Since the ground-breaking discovery of the first planet outside our solar system (extrasolar planet) in 1995, the quest to explain the origin and evolution of planets and life has intensified. However, traditional methods used to locate extrasolar planets suffer from biases that mean they mostly detect planets that are located at distances from their parent star that are much less than the distance of the Earth from the Sun.
A new project funded by the Marsden Fund and led by Associate Professor Michael Albrow from the University of Canterbury’s Physics and Astronomy Department, will use a network of state-of the-art telescopes (KMTNet) located around the Southern Hemisphere to discover just how many planets there are in our Milky Way galaxy.
Together with Professor Andrew Gould from Ohio State University, Associate Professor Albrow will develop advanced image processing and computational analysis techniques that will enable high-resolution data of tens of millions of stars to be collected every 10 minutes. In contrast to previous techniques, this new system will be able to detect planets with masses less than that of Earth.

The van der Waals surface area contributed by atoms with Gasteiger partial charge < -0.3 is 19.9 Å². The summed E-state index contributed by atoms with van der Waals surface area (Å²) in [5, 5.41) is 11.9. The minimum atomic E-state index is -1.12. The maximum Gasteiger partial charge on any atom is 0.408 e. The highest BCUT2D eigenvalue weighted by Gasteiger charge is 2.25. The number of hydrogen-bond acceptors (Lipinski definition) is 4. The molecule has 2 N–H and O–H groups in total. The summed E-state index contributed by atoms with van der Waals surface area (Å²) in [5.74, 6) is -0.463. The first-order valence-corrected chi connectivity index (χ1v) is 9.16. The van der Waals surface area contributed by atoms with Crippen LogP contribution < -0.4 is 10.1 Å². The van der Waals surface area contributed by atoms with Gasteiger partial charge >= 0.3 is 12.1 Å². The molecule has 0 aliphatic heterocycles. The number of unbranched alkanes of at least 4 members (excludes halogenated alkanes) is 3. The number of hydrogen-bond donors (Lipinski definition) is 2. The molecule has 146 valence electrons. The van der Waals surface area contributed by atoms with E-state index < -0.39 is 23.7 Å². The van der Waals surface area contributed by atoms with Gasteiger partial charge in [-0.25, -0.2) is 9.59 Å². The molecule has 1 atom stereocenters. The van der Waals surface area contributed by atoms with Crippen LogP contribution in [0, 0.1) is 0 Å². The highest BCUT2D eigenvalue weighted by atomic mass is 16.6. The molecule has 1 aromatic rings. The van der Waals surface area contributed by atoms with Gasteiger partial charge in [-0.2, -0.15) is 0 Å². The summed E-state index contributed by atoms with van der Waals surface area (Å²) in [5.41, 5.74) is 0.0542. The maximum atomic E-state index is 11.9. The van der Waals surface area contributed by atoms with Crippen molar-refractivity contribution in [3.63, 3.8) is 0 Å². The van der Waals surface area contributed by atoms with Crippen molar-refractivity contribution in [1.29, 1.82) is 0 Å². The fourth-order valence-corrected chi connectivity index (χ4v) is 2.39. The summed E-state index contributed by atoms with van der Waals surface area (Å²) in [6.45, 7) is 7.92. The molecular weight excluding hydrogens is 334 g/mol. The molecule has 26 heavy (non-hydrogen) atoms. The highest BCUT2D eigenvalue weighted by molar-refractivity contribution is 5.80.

Ultimately, Associate Professor Albrow hopes to discover planets of similar size to Earth that could potentially support life.
This study will enhance our knowledge on planetary formation and the evolution of life, and contribute significantly to our understanding of the prospects for life outside planet Earth.
Total funding: $870,000 (excl. GST) over 3 years
Researchers: Associate Professor Michael Albrow, Department of Physics and Astronomy, University of Canterbury, Private Bag 4800, Christchurch 8140